Monday, 17 November 2014

Rebels snatch Colombia army general

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Government says General Ruben Dario Alzate was taken by FARC as he traveled by motor boat along a remote river.


Authorities in Colombia have launched a massive search and rescue mission for an army general who they suspect was taken captive by FARC rebels, prompting the government to suspend peace talks.

General Ruben Dario Alzate and two civilians were abducted on Sunday afternoon while traveling by motor boat along a remote river in western Colombia to survey an energy project.

A fourth soldier managed to flee the ambush and reported that the captors were members of a FARC brigade.

FARC has not commented on the allegations.

"Negotiations with #FARC are suspended until the facts of the kidnapping of
general Alzate are clarified," Colombia's Ministry of Defense said in a tweet citing President Manuel Santos Santos, following a meeting between the president and military leaders.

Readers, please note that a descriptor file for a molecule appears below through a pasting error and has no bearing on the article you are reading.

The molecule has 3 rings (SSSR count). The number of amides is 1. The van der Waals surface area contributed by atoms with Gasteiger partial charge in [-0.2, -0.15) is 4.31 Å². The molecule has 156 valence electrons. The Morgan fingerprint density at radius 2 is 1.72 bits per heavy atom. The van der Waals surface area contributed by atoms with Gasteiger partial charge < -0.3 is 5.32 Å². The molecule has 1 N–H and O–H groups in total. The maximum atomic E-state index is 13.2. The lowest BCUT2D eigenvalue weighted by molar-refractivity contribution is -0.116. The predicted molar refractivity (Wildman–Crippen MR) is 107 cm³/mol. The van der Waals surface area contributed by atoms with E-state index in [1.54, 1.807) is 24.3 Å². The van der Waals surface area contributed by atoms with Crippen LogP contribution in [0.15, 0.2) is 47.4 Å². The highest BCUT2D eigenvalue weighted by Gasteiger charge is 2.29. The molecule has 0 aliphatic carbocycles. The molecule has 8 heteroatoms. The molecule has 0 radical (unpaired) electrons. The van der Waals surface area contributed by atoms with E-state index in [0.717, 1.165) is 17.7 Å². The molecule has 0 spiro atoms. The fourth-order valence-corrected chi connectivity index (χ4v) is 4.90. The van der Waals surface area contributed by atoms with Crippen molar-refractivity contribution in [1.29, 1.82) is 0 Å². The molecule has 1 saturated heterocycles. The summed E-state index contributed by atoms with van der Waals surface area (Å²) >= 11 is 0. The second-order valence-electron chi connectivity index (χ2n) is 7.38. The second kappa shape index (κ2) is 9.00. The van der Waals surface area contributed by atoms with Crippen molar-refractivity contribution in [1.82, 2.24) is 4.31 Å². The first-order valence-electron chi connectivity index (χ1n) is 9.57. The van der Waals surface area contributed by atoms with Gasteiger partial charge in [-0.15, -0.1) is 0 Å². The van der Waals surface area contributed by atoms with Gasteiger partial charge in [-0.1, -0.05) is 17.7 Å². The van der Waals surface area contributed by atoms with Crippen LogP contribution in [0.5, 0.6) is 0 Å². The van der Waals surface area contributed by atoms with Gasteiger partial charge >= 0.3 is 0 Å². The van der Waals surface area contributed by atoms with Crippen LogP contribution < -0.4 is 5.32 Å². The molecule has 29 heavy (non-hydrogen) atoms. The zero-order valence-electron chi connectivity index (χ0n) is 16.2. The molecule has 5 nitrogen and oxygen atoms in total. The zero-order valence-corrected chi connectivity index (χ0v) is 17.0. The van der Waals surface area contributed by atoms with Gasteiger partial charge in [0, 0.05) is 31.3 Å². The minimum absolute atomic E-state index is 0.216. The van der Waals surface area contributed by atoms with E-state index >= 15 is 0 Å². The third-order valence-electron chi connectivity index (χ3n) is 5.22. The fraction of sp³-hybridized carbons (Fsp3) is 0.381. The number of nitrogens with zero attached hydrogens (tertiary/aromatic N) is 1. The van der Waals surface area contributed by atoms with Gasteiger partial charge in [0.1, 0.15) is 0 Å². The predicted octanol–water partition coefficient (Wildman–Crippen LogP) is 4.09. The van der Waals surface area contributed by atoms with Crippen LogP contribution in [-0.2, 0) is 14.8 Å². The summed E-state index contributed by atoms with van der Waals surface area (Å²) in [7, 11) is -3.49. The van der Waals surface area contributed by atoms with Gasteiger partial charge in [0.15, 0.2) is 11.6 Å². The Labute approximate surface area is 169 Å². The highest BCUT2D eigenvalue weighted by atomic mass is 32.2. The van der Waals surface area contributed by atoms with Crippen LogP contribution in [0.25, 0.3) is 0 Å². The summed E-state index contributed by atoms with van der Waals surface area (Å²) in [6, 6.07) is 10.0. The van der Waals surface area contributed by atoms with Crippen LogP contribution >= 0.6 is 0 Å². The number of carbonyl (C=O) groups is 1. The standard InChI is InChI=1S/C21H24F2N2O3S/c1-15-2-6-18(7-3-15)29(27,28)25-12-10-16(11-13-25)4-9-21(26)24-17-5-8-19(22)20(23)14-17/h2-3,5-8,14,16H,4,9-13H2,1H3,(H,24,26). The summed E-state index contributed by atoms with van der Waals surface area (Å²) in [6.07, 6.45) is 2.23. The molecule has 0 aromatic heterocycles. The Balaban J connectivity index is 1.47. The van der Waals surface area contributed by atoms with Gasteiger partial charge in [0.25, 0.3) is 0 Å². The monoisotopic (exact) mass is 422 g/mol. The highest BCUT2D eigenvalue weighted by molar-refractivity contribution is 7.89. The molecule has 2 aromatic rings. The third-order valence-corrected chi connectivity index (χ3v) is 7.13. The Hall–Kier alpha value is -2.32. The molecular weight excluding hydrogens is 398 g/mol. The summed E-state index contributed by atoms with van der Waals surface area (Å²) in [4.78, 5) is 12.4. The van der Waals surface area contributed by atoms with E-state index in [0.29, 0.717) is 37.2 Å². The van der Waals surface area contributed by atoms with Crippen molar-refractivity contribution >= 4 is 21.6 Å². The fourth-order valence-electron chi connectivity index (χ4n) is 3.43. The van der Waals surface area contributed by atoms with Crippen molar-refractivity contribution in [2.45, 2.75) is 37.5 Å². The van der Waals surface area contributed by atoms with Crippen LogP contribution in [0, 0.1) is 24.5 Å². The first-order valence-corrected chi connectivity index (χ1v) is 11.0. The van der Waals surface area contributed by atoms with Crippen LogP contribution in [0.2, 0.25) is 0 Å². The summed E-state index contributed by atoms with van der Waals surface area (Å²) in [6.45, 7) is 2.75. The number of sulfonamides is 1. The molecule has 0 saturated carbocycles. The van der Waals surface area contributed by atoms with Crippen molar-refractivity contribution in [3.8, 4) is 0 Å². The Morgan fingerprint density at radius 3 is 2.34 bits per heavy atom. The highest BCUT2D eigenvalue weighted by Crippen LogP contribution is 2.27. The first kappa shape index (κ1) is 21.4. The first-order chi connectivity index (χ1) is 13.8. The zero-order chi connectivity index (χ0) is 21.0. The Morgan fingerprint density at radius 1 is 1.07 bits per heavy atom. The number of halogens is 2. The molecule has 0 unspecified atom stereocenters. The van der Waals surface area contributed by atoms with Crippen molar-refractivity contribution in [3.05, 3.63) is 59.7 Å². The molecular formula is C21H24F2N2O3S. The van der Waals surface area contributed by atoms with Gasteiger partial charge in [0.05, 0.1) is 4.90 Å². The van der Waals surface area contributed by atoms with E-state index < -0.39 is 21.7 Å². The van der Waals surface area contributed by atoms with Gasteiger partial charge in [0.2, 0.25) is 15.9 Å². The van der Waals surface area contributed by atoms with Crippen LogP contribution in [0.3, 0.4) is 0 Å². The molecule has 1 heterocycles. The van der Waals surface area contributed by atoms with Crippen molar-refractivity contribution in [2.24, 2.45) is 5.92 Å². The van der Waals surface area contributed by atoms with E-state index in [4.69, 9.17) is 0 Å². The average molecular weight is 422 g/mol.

If confirmed, it would be the first time in a half-century of conflict that the rebels have taken an army general hostage, Colombian media reported.

It also comes as frustration with two-year-old peace talks between the rebels and the government is building due to an apparent refusal by the guerrilla fighters to wind down attacks in areas where they remain dominant.

Santos immediately ordered the top military commander and his defense minister to travel to the western capital of Quibdo to oversee the rescue operation.

He also is demanding to know why one of Colombia's most-distinguished soldiers apparently violated military protocol and set off the on the river journey dressed as a civilian.

"Let it be clear to the entire country: when a kidnapping occurs the only ones responsible are the kidnappers, in this case the FARC terrorists,'' Defense Minister Juan Carlos Pinzon said late on Sunday night.

He added that the government had also contacted the International Red Cross to facilitate an eventual release of the hostages.

The US-educated Alzate took over as commander this year of the newly established Titan Task Force, a 2,500-man fighting force comprised of army and marine personnel sent to combat the rebels and drug-traffickers in the remote. water-logged jungles surrounding Quibdo.

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